Then, as we set out to sea off the coast of Ireland, the ship noticeably rose and fell, pitched and rolled, and the adventure began. The captain told us the sea had “swells” and was rough. Britannia’s waiters placed guards at the edges of the tables to keep the placesettings from sliding away. Cabin stewards encouraged us to hold on to hallway ropes for balance. Elevators were outfitted with nausea bags. We got shots for seasickness and rested out on the deck, where the fresh air and the hot tea the deck steward brought made us feel better. We went to the theater to see Richard Chamberlain in “The Slipper and the Rose,” but I couldn’t keep my eyes off the swaying curtains.
The sea got rougher and rougher. To counteract rolling from side to side in rough seas and ensure a smoother, more comfortable passage, fin stabilizers held the ship steady. During our voyage, the stabilizers broke. (Now I read that QE2 was beset with mechanical problems.) Only two passengers showed up at Britannia for dinner that evening. My dad was one of them.
The next morning, the sea was much calmer. After breakfast, I went to the Steiner of London beauty salon to have my hair washed and styled. A lady gave me a pink-and-white striped smock to wear and a small bag with a comb, brush and pink cotton balls for my ears.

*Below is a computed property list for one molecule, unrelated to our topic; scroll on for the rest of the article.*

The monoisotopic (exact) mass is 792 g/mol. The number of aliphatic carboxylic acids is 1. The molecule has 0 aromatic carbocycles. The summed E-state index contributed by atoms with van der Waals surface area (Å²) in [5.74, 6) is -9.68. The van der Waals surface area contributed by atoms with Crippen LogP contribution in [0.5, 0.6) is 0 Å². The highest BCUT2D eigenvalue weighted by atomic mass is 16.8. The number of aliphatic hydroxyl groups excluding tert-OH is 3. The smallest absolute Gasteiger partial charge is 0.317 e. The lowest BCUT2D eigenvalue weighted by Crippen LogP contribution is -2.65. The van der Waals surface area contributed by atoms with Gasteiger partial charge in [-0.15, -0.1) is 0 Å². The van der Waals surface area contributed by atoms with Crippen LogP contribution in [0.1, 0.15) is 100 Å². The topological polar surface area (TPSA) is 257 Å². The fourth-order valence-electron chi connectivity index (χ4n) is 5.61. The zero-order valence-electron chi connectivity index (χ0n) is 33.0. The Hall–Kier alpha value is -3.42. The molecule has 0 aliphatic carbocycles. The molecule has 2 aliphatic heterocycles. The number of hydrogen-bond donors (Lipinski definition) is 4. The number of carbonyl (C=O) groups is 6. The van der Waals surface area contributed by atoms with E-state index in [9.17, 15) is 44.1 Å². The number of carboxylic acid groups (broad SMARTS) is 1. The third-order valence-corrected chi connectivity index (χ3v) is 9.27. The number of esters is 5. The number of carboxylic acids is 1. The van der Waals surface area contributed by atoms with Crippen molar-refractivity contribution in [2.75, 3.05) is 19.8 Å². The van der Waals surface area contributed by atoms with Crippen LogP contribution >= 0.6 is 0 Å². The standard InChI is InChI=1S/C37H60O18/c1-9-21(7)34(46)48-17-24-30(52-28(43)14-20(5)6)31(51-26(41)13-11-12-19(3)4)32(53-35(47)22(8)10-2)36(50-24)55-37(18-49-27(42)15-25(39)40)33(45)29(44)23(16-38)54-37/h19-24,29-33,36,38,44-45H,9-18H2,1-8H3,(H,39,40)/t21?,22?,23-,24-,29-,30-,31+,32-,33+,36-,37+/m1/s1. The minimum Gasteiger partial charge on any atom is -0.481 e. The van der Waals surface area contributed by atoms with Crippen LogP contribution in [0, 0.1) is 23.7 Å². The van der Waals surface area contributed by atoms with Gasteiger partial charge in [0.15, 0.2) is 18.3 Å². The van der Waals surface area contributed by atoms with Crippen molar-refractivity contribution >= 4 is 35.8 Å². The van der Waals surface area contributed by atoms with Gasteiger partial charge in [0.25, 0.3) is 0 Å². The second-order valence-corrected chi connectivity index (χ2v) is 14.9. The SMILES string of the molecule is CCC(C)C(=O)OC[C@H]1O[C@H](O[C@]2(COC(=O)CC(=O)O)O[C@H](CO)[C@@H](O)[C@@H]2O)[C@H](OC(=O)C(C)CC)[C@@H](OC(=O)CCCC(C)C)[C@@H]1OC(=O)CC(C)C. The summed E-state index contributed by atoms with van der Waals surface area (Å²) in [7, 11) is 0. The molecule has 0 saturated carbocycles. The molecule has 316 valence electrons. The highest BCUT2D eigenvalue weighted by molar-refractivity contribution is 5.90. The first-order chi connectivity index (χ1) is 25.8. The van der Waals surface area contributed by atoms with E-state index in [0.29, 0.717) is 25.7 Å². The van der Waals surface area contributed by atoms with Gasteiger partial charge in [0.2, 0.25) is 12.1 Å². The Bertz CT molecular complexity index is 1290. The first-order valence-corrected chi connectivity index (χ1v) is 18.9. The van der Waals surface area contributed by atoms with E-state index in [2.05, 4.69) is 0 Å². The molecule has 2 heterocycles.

Seasickness having lifted, we settled into a daily routine of sitting on deck, staring at the passing ocean, then going inside for tea time to watch a style show. I spent the last of my traveler’s cheques in QE2′s shops, selecting a pen with a QE2 that moved and two Beatrix Potter figures, Tom Kitten and Johnny Townmouse, all of which I still have.
Our last evening on board, we watched a “Roaring Twenties” show, with dancers in coral-colored costumes and feather headdresses, from the balcony of the Double Room. A dramatic spiral staircase with red chevron carpeting, red banisters and smoke-tinted glazed balustrades linked the levels of this two-deck-high tourist-class public area. Brushed aluminum ceiling finishes contrasted with red lounge chairs and brown leatherette booths.
Just as the slightest feeling of boredom set in, QE2 approached land. As we sailed into the New York harbor, under the Verrazano-Narrows Bridge, it was too foggy and misty to see the Statue of Liberty. When the ship came to Ellis Island, a small boat brought two immigration officials on board. As we disembarked and took a taxi to the airport for our flight home, we could see that painters were already painting QE2’s side with long-handled rollers.
QE2 ended her career in 2008 in Dubai, where she remains today after having been sold to the Dubai government for $100 million. Her original furniture and fittings are still on board.
Ocean Liners: Speed and Style continues at the V&A until June 19. For those of us who can’t make it to London before then, check out Ocean Liners: Glamour, Speed and Style, edited by Daniel Finamore and Ghislaine Wood. Transatlantic: Samuel Cunard, Isambard Brunel, and the Great Atlantic Steamships, by Stephen Fox, traces the evolution of the Atlantic steamer from 1838 to 1907.